A mere 100 facilities, out of 20,000, produced one third of U.S. industry's toxic air pollution in 2014. Another 100 released one third of industry's greenhouse gas emissions, among 7,000 installations that discharge the gas. And according to an investigation by the Center for Public Integrity that created the rankings, 22 “super-polluter” sites appeared on both lists (noted below). Many are coal-fired power plants, and some rank high because they are very large. This group is responsible for a significant chunk of U.S. industrial air pollution. (Since 2014 eight of the 178 facilities have closed, but none were super-polluters.) Researchers at the center also used census data to show that most of the 100 facilities on the toxics list are located in poor neighborhoods—where incomes are lower than the national average. The good news is that cleaning up the sites could make a big dent in toxic compounds that are implicated in respiratory illnesses and in the country's contribution to climate change. The researchers say that existing regulations are sufficient, but weak enforcement must improve.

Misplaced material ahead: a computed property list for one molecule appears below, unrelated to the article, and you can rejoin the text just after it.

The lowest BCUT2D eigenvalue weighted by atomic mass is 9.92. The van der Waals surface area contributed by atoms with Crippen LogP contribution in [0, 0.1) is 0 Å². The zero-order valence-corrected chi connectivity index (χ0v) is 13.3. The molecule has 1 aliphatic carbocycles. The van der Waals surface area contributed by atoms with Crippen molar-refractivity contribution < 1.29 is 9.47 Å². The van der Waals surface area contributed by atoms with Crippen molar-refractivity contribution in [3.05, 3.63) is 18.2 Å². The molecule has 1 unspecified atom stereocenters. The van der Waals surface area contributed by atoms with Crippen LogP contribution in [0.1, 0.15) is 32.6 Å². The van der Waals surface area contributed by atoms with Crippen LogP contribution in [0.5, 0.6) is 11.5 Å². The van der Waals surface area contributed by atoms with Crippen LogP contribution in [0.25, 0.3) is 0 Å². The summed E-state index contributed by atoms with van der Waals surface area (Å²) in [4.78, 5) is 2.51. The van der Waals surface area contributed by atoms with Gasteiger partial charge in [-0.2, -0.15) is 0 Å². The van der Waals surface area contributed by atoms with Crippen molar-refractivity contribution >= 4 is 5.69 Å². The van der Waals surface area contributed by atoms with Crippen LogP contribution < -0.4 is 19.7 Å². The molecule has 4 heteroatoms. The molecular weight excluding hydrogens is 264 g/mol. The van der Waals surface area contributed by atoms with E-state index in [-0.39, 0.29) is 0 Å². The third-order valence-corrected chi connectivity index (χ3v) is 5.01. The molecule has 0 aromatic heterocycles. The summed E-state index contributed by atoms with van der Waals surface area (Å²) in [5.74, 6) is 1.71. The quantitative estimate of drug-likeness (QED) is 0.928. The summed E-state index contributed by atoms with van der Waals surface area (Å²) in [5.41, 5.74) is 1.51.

This article was originally published with the title "Top Air Polluters" in Scientific American 316, 1, 72 (January 2017)
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For a video on how air pollution affects health, go to ScientificAmerican.com/jan2017/graphic-science